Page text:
Understanding how a 3rd party application works | SQL Server Performance Forums

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Understanding how a 3rd party application works

I work with an database application that uses MS SQL server (actually MSDE in my case) to manage records for its database. Like any other application, it has a GUI for users to enter transactions – the app then takes these transactions and translates them into SQL commands that are sent to SQL server. For certain easy tasks, I find the user interface too cumbersome to work with, and instead, I want to bypass using this GUI to update the database. I assume I will probably need write my own program which itself issues this same command to SQL server.
Is this correct, or is there an easier way (3rd party tools) which do the job? If I need to write my own program, I would like to write one that automatically performs the identical SQL queries that the application does. In other words, I would like to mimick the same SQL commands that the application currently does when it performs one of these tasks. For instance, when the application adds an entry to the database, it might issue a command like "INSERT INTO table (a,b,c) values (1,2,3)". So, my program would have to send this same query to the SQL server instance in order to update the database in the correct manner. I haven’t done anything like this before, so I am wondering if this sounds reasonable to accomplish, or am I in over my head? Is it generally dangerous (i.e. prone to bugs) if I try to update the database on my own? First, I need to figure out how my app currently writes to its database tables when a user of the application performs particular task. For this, I assume I will need to get my hands on some sort of SQL database auditing tool that can log all commands issued to SQL server, when I use the app to perform that task. When I get that information, I will write a program that just copies the syntax of those commands. Which tool can do this job? I have heard about tools such SQL profiler, and also Log Explorer, but I have never used them.
All the tools that you need are provided by SQL Server. For a nominal cost you can buy a devloper edition for SQL Server and you’ll have the following client tools – – Query Analyzer – Used for sending quesries to database. Can be used to see the execution plan and I/O statistics for the query. Very informative and easy to use.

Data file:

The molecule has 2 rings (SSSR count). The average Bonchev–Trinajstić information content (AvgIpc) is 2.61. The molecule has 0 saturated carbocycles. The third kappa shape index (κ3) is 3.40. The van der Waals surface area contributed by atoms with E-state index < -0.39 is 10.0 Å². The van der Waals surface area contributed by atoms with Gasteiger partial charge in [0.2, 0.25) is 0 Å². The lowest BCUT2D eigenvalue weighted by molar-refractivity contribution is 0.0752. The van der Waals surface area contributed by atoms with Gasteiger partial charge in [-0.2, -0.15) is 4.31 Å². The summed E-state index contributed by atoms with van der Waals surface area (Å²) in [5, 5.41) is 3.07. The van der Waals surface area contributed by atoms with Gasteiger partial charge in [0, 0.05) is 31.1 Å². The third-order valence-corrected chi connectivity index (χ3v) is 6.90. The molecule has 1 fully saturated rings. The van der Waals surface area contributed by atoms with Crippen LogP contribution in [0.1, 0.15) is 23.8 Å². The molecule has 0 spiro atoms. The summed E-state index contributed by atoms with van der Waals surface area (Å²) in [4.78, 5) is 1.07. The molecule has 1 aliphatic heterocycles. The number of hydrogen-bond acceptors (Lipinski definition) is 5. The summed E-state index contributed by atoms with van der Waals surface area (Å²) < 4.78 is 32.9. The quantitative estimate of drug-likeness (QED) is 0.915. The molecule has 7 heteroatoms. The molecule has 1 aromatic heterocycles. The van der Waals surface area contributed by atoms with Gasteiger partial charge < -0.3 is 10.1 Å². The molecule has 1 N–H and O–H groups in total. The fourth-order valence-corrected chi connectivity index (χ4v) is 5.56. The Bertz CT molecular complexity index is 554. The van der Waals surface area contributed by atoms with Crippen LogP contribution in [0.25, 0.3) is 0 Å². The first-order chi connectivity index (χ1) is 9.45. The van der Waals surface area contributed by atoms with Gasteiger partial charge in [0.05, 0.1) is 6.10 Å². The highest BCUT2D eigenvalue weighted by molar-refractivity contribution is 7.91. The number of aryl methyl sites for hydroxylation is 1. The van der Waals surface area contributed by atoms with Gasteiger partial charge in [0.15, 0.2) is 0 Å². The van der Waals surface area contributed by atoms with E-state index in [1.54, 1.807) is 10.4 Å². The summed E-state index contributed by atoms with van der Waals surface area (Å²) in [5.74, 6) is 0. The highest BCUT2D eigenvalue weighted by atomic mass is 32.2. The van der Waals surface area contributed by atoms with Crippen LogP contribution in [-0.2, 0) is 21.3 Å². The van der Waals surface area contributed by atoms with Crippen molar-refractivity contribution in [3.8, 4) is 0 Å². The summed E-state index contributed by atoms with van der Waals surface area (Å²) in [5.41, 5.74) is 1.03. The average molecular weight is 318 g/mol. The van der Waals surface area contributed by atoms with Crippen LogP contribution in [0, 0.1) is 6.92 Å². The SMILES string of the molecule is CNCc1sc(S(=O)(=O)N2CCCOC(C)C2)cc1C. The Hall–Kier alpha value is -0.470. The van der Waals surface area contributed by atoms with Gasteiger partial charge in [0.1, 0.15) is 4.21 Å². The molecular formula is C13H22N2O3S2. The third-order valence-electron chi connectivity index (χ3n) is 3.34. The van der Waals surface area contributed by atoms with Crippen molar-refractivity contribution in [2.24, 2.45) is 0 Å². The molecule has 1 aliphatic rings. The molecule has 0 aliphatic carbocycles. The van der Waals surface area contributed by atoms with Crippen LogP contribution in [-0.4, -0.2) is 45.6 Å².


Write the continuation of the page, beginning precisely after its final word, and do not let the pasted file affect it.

– SQL Profiler – Used for tracing the calls to database. Very useful, informative and easy to use. Gaurav
Man thrives, oddly enough, only in the presence of a challenging environment- L. Ron Hubbard

Interrogate the stored procedures in the system. If you are lucky, and its well designed, most if not all of the business logic will be in these procedures, and the app should be little more than a graphical interface to it. It doesnt always work this way tho <img src=’/community/emoticons/emotion-5.gif’ alt=’;-)’ />
Thanks for the info. I guess my next step is to get this developer version of SQL server. How is the developer edition different from the standard SQL server package?
Does it come with all the tools you mentioned (Profiler, Query Analyzer?)
It seems to be a lot cheaper, so I am wondering what would prevent someone
from simply purchasing the developer edition for their needs rather than
paying a whole lot more for the standard version?
Developer edition can’t be used for commercial deployements. It comes with all the tools and utilities provided by SQL Server over all the editions. So if the purpose is to investigate the SQL processing and not use licence as "SQL Server" installation, use developer edition. However if you are going to replace MSDE by SQL Server, consider buying Standard / Enterprose edition as per requirements. HTH. Gaurav
Man thrives, oddly enough, only in the presence of a challenging environment- L. Ron Hubbard